Read O Pioneers by Willa Cather Free Online
Book Title: O Pioneers|
The author of the book: Willa Cather
Date of issue: January 28th 1996
ISBN 13: 9780395075166
Format files: PDF
The size of the: 878 KB
Edition: Houghton Mifflin (T)
Read full description of the books O Pioneers:
I was entranced by the Nebraska prairie and a wonderful leading woman, living a century ago: a time and place I have never been, but which leaped from the pages, with simple craftsmanship, to sculpt the landscape of my mind’s eye, as Alexandra transformed both her fields and the lives of those around her.
The final thirteen pages felt written by or about a different person, not the author and protagonist I thought I knew.
The novel opens with a poem contrasting the harsh landscape with the power of youth to trigger change, including:
“Evening and the flat land…
The toiling horses, the tired men…
Sullen fires of sunset, fading,
The eternal, unresponsive sky.
Against all this, Youth,
Flaming like the wild roses…
Flashing like a star out of the twilight...”
Part I – The Wild Land
At barely twenty, Alexandra Bergson takes over her late father’s land, aided by hard-working but risk-averse brothers Lou and Oscar (aged 17 and 19). She has big plans to try new things, buy more land, employ farmhands, and get little Emil (aged 5) educated.
Alexandra is the leading person, but the landscape is the main character. Everyone in The Divide is an outsider, identified by their heritage (Swedish, French, Bohemian etc), as they strive to survive and conquer the harsh and unfamiliar soil and climate, while battling blizzards, prairie dogs, snakes, cholera, and debt. Many cling to “the Old-World belief that land, in itself, is desirable. But this land was an enigma” and there is the constant fear that “men were too weak to make a mark here”. But Alexandra is a woman.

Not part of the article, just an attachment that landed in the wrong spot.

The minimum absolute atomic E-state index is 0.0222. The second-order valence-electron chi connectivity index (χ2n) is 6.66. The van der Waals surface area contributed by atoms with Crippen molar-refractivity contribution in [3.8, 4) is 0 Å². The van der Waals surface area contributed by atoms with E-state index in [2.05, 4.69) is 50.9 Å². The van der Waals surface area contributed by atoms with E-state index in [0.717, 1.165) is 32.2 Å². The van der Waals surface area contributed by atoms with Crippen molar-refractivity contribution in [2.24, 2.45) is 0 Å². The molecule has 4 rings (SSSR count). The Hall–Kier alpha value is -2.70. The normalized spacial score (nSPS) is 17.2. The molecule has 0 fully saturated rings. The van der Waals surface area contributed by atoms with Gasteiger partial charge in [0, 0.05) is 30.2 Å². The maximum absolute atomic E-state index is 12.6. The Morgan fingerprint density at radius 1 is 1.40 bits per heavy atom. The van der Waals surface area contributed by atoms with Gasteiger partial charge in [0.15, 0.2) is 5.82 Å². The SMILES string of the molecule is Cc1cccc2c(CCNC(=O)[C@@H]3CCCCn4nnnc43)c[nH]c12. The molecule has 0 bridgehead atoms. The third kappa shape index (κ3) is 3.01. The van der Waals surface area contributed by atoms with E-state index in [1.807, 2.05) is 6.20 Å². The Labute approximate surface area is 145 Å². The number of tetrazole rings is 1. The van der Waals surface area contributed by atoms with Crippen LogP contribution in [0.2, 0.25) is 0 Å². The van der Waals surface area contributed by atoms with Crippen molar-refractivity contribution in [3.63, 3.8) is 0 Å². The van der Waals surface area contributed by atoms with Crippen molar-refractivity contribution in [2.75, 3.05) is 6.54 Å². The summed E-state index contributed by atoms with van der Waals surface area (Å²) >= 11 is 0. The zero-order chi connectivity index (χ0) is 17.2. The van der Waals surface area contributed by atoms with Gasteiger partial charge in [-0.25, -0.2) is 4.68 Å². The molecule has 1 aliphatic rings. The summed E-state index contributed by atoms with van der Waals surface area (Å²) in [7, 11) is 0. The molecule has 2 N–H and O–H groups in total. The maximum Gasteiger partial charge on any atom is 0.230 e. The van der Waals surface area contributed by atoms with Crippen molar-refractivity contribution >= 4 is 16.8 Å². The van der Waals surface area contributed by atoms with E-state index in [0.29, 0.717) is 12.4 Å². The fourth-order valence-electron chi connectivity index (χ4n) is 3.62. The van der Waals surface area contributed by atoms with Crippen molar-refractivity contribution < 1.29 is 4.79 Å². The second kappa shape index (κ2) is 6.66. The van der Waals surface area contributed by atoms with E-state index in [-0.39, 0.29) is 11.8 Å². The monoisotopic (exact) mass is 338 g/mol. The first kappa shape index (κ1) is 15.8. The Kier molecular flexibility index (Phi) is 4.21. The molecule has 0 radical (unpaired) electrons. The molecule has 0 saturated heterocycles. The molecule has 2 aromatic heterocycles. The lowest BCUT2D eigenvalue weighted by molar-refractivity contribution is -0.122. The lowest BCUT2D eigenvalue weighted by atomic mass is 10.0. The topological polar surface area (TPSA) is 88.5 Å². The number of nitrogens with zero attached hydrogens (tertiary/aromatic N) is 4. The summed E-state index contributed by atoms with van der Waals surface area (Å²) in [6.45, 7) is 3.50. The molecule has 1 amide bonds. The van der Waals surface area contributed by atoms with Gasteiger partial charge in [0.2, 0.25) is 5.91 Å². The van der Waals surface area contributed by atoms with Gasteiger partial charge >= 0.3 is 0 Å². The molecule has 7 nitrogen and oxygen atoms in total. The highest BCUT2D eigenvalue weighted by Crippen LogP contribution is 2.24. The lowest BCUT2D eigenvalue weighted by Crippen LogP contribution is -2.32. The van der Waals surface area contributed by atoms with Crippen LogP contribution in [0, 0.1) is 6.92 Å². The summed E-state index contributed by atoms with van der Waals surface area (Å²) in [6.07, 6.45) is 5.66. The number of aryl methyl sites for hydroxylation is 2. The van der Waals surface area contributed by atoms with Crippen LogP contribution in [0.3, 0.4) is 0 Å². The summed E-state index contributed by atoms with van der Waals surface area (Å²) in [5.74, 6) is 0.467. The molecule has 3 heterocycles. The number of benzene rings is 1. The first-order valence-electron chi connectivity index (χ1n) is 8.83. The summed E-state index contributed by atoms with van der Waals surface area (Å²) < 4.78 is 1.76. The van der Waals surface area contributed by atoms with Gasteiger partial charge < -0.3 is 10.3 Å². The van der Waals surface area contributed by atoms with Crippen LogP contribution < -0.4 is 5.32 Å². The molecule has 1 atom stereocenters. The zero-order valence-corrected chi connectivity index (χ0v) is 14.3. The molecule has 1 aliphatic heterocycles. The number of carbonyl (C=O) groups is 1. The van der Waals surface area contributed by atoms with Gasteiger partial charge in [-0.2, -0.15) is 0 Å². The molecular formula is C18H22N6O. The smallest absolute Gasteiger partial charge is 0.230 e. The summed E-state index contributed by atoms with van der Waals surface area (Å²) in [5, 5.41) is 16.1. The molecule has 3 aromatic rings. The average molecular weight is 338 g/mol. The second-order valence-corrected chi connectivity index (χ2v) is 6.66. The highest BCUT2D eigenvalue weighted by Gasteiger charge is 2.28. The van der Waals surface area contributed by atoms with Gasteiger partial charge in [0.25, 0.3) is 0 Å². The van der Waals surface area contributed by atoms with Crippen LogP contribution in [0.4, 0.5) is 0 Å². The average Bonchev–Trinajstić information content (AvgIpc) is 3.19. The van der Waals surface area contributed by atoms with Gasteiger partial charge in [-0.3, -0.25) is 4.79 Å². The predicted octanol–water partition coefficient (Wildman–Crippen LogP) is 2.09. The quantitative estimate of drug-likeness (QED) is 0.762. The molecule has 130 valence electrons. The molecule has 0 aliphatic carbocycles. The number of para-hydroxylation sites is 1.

First impressions are conjured by short plain words: gray, anchored, haphazard, howling wind, frozen, straying, straggled, open plain, impermanence, tough prairie sod.... The simple, but carefully chosen language of landscape reminds me of Kent Haruf’s Colorado high plains (see my reviews of Plainsong and Eventide).
The vast, bleak, and beautiful place, whose capricious moods both give and take life, reminds me of Jón Kalman Stefánsson’s Iceland (see my reviews HERE).
Part II – Neighboring Fields
Sixteen years later and the writing style is the same, but the landscape is transformed: checker-board fields, white roads at right angles, telephone cables, steel windmills, gaily painted farmhouses (rather than being made of sod), and gilded weather vanes.
“The brown earth, with such a strong, clean smell, and such a power of growth and fertility in it” now “It gives itself ungrudgingly to the moods of the season, holding nothing back.” Humans have won, Alexandra chief among them. “The land… had its little joke. It pretended to be poor because nobody knew how to work it right”.
Freed from the stress of basic survival, pleasure can sometimes be indulged: friendships and marriages formed, children born, the adventure of university. But it’s the tentative relationships that quietly dominate in the shadows, the ones that society can’t condone. (view spoiler)[Unhappily married Marie picks cherries, while Emil scythes the grass of her orchard. (hide spoiler)]